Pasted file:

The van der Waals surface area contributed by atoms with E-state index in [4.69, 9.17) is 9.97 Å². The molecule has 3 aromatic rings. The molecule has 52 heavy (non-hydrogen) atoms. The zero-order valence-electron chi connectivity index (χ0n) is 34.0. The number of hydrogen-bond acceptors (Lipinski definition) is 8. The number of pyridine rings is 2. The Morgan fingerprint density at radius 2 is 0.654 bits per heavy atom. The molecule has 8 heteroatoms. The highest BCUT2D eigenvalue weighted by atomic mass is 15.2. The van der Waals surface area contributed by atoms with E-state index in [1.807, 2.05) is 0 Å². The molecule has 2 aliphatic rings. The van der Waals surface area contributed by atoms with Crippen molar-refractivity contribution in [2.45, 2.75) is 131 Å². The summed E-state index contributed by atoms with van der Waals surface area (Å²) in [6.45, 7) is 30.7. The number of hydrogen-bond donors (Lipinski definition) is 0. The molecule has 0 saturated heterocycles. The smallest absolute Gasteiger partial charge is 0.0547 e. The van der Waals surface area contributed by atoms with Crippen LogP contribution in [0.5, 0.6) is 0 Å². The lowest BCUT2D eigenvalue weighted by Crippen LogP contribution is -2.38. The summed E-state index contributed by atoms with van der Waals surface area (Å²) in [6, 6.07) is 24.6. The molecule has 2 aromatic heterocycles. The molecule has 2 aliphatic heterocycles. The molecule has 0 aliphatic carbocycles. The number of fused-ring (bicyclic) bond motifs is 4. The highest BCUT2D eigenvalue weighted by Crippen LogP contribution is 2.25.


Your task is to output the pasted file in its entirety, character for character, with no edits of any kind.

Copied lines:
The van der Waals surface area contributed by atoms with E-state index in [4.69, 9.17) is 9.97 Å². The molecule has 3 aromatic rings. The molecule has 52 heavy (non-hydrogen) atoms. The zero-order valence-electron chi connectivity index (χ0n) is 34.0. The number of hydrogen-bond acceptors (Lipinski definition) is 8. The number of pyridine rings is 2. The Morgan fingerprint density at radius 2 is 0.654 bits per heavy atom. The molecule has 8 heteroatoms. The highest BCUT2D eigenvalue weighted by atomic mass is 15.2. The van der Waals surface area contributed by atoms with E-state index in [1.807, 2.05) is 0 Å². The molecule has 2 aliphatic rings. The van der Waals surface area contributed by atoms with Crippen molar-refractivity contribution in [2.45, 2.75) is 131 Å². The summed E-state index contributed by atoms with van der Waals surface area (Å²) in [6.45, 7) is 30.7. The number of hydrogen-bond donors (Lipinski definition) is 0. The molecule has 0 saturated heterocycles. The smallest absolute Gasteiger partial charge is 0.0547 e. The van der Waals surface area contributed by atoms with Crippen LogP contribution in [0.5, 0.6) is 0 Å². The lowest BCUT2D eigenvalue weighted by Crippen LogP contribution is -2.38. The summed E-state index contributed by atoms with van der Waals surface area (Å²) in [6, 6.07) is 24.6. The molecule has 2 aromatic heterocycles. The molecule has 2 aliphatic heterocycles. The molecule has 0 aliphatic carbocycles. The number of fused-ring (bicyclic) bond motifs is 4. The highest BCUT2D eigenvalue weighted by Crippen LogP contribution is 2.25.